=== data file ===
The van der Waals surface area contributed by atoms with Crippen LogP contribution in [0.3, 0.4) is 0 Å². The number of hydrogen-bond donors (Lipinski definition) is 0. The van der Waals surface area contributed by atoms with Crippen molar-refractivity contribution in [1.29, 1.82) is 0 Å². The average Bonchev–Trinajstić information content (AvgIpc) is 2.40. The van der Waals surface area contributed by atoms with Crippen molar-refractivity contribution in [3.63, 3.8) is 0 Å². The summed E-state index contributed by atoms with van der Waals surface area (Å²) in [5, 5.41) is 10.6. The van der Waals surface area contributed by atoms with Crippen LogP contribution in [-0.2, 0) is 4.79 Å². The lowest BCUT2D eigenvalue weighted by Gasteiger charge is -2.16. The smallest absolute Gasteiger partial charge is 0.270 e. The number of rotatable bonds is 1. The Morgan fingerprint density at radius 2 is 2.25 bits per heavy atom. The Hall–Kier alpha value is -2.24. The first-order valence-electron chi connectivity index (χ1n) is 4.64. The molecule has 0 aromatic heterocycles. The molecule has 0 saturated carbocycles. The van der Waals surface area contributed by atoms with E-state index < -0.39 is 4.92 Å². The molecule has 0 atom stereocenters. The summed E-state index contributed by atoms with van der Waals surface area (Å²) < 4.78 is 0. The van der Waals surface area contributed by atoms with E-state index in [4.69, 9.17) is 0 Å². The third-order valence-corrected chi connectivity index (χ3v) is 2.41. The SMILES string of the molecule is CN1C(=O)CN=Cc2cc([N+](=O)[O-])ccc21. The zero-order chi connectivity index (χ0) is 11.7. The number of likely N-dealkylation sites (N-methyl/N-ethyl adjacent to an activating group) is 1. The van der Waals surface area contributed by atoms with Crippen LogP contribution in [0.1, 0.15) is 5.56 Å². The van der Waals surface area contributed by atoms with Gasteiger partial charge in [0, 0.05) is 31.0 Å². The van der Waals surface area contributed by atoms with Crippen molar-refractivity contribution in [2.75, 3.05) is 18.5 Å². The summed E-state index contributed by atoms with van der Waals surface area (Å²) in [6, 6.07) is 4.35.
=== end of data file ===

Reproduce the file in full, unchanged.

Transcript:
The van der Waals surface area contributed by atoms with Crippen LogP contribution in [0.3, 0.4) is 0 Å². The number of hydrogen-bond donors (Lipinski definition) is 0. The van der Waals surface area contributed by atoms with Crippen molar-refractivity contribution in [1.29, 1.82) is 0 Å². The average Bonchev–Trinajstić information content (AvgIpc) is 2.40. The van der Waals surface area contributed by atoms with Crippen molar-refractivity contribution in [3.63, 3.8) is 0 Å². The summed E-state index contributed by atoms with van der Waals surface area (Å²) in [5, 5.41) is 10.6. The van der Waals surface area contributed by atoms with Crippen LogP contribution in [-0.2, 0) is 4.79 Å². The lowest BCUT2D eigenvalue weighted by Gasteiger charge is -2.16. The smallest absolute Gasteiger partial charge is 0.270 e. The number of rotatable bonds is 1. The Morgan fingerprint density at radius 2 is 2.25 bits per heavy atom. The Hall–Kier alpha value is -2.24. The first-order valence-electron chi connectivity index (χ1n) is 4.64. The molecule has 0 aromatic heterocycles. The molecule has 0 saturated carbocycles. The van der Waals surface area contributed by atoms with E-state index < -0.39 is 4.92 Å². The molecule has 0 atom stereocenters. The summed E-state index contributed by atoms with van der Waals surface area (Å²) < 4.78 is 0. The van der Waals surface area contributed by atoms with E-state index in [4.69, 9.17) is 0 Å². The third-order valence-corrected chi connectivity index (χ3v) is 2.41. The SMILES string of the molecule is CN1C(=O)CN=Cc2cc([N+](=O)[O-])ccc21. The zero-order chi connectivity index (χ0) is 11.7. The number of likely N-dealkylation sites (N-methyl/N-ethyl adjacent to an activating group) is 1. The van der Waals surface area contributed by atoms with Crippen LogP contribution in [0.1, 0.15) is 5.56 Å². The van der Waals surface area contributed by atoms with Gasteiger partial charge in [0, 0.05) is 31.0 Å². The van der Waals surface area contributed by atoms with Crippen molar-refractivity contribution in [2.75, 3.05) is 18.5 Å². The summed E-state index contributed by atoms with van der Waals surface area (Å²) in [6, 6.07) is 4.35.